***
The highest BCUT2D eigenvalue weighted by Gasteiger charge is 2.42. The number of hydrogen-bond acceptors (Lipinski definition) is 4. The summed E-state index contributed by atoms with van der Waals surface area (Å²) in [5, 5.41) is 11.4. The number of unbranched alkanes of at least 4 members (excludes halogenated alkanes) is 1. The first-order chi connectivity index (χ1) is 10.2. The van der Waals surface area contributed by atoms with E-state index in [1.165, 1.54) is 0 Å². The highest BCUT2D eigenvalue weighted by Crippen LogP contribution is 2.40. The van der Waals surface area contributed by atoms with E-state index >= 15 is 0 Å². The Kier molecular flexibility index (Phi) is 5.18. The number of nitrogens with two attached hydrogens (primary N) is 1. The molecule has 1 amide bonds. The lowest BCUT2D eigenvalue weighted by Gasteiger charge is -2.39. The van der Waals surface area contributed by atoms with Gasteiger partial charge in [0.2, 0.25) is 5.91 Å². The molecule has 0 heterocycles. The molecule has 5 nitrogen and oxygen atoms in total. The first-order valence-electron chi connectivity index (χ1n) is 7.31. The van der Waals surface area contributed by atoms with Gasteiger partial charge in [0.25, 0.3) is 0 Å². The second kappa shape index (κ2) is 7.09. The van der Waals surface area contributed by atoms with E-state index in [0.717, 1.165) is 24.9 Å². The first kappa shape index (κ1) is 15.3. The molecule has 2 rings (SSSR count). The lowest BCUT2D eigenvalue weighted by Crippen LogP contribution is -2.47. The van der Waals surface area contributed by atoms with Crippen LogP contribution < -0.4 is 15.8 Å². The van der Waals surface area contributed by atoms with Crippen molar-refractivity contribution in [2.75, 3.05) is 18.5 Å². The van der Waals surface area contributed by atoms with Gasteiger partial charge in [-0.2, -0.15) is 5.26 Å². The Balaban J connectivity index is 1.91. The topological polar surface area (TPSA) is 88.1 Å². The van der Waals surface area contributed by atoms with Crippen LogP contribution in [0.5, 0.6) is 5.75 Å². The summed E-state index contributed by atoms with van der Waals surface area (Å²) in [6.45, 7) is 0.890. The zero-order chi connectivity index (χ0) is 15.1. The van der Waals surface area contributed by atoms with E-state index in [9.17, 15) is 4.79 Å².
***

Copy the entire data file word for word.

The highest BCUT2D eigenvalue weighted by Gasteiger charge is 2.42. The number of hydrogen-bond acceptors (Lipinski definition) is 4. The summed E-state index contributed by atoms with van der Waals surface area (Å²) in [5, 5.41) is 11.4. The number of unbranched alkanes of at least 4 members (excludes halogenated alkanes) is 1. The first-order chi connectivity index (χ1) is 10.2. The van der Waals surface area contributed by atoms with E-state index in [1.165, 1.54) is 0 Å². The highest BCUT2D eigenvalue weighted by Crippen LogP contribution is 2.40. The van der Waals surface area contributed by atoms with E-state index >= 15 is 0 Å². The Kier molecular flexibility index (Phi) is 5.18. The number of nitrogens with two attached hydrogens (primary N) is 1. The molecule has 1 amide bonds. The lowest BCUT2D eigenvalue weighted by Gasteiger charge is -2.39. The van der Waals surface area contributed by atoms with Gasteiger partial charge in [0.2, 0.25) is 5.91 Å². The molecule has 0 heterocycles. The molecule has 5 nitrogen and oxygen atoms in total. The first-order valence-electron chi connectivity index (χ1n) is 7.31. The van der Waals surface area contributed by atoms with Gasteiger partial charge in [0.25, 0.3) is 0 Å². The second kappa shape index (κ2) is 7.09. The van der Waals surface area contributed by atoms with E-state index in [0.717, 1.165) is 24.9 Å². The first kappa shape index (κ1) is 15.3. The molecule has 2 rings (SSSR count). The lowest BCUT2D eigenvalue weighted by Crippen LogP contribution is -2.47. The van der Waals surface area contributed by atoms with Crippen LogP contribution < -0.4 is 15.8 Å². The van der Waals surface area contributed by atoms with Crippen molar-refractivity contribution in [2.75, 3.05) is 18.5 Å². The van der Waals surface area contributed by atoms with Gasteiger partial charge in [-0.2, -0.15) is 5.26 Å². The Balaban J connectivity index is 1.91. The topological polar surface area (TPSA) is 88.1 Å². The van der Waals surface area contributed by atoms with Crippen LogP contribution in [0.5, 0.6) is 5.75 Å². The summed E-state index contributed by atoms with van der Waals surface area (Å²) in [6.45, 7) is 0.890. The zero-order chi connectivity index (χ0) is 15.1. The van der Waals surface area contributed by atoms with E-state index in [9.17, 15) is 4.79 Å².